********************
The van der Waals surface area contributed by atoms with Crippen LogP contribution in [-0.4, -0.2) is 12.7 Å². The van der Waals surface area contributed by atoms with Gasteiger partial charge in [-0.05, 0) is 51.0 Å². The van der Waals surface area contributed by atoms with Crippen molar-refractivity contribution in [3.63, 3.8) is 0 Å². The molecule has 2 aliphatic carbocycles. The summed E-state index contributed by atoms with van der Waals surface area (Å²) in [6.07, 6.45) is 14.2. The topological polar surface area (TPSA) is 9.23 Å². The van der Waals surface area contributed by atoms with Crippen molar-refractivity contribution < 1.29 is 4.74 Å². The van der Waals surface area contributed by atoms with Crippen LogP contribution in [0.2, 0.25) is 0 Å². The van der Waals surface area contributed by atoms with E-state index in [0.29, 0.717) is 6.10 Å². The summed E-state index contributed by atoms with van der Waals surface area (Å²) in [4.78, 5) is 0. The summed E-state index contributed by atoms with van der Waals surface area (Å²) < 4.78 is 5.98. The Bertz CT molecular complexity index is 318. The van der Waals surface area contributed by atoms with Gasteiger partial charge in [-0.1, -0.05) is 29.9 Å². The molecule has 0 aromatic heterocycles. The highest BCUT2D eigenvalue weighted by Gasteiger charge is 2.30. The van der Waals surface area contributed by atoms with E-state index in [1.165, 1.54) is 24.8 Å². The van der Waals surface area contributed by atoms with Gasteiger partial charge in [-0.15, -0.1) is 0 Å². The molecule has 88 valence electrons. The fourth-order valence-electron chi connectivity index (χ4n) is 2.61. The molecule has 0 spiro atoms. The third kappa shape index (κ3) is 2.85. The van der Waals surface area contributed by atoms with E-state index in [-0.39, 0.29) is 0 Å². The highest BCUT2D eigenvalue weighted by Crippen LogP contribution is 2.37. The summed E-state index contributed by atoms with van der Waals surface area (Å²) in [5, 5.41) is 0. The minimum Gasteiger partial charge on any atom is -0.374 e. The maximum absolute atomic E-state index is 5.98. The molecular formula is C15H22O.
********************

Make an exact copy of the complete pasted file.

The van der Waals surface area contributed by atoms with Crippen LogP contribution in [-0.4, -0.2) is 12.7 Å². The van der Waals surface area contributed by atoms with Gasteiger partial charge in [-0.05, 0) is 51.0 Å². The van der Waals surface area contributed by atoms with Crippen molar-refractivity contribution in [3.63, 3.8) is 0 Å². The molecule has 2 aliphatic carbocycles. The summed E-state index contributed by atoms with van der Waals surface area (Å²) in [6.07, 6.45) is 14.2. The topological polar surface area (TPSA) is 9.23 Å². The van der Waals surface area contributed by atoms with Crippen molar-refractivity contribution < 1.29 is 4.74 Å². The van der Waals surface area contributed by atoms with Crippen LogP contribution in [0.2, 0.25) is 0 Å². The van der Waals surface area contributed by atoms with E-state index in [0.29, 0.717) is 6.10 Å². The summed E-state index contributed by atoms with van der Waals surface area (Å²) in [4.78, 5) is 0. The summed E-state index contributed by atoms with van der Waals surface area (Å²) < 4.78 is 5.98. The Bertz CT molecular complexity index is 318. The van der Waals surface area contributed by atoms with Gasteiger partial charge in [-0.1, -0.05) is 29.9 Å². The molecule has 0 aromatic heterocycles. The highest BCUT2D eigenvalue weighted by Gasteiger charge is 2.30. The van der Waals surface area contributed by atoms with E-state index in [1.165, 1.54) is 24.8 Å². The van der Waals surface area contributed by atoms with Gasteiger partial charge in [-0.15, -0.1) is 0 Å². The molecule has 88 valence electrons. The fourth-order valence-electron chi connectivity index (χ4n) is 2.61. The molecule has 0 spiro atoms. The third kappa shape index (κ3) is 2.85. The van der Waals surface area contributed by atoms with E-state index in [-0.39, 0.29) is 0 Å². The highest BCUT2D eigenvalue weighted by Crippen LogP contribution is 2.37. The summed E-state index contributed by atoms with van der Waals surface area (Å²) in [5, 5.41) is 0. The minimum Gasteiger partial charge on any atom is -0.374 e. The maximum absolute atomic E-state index is 5.98. The molecular formula is C15H22O.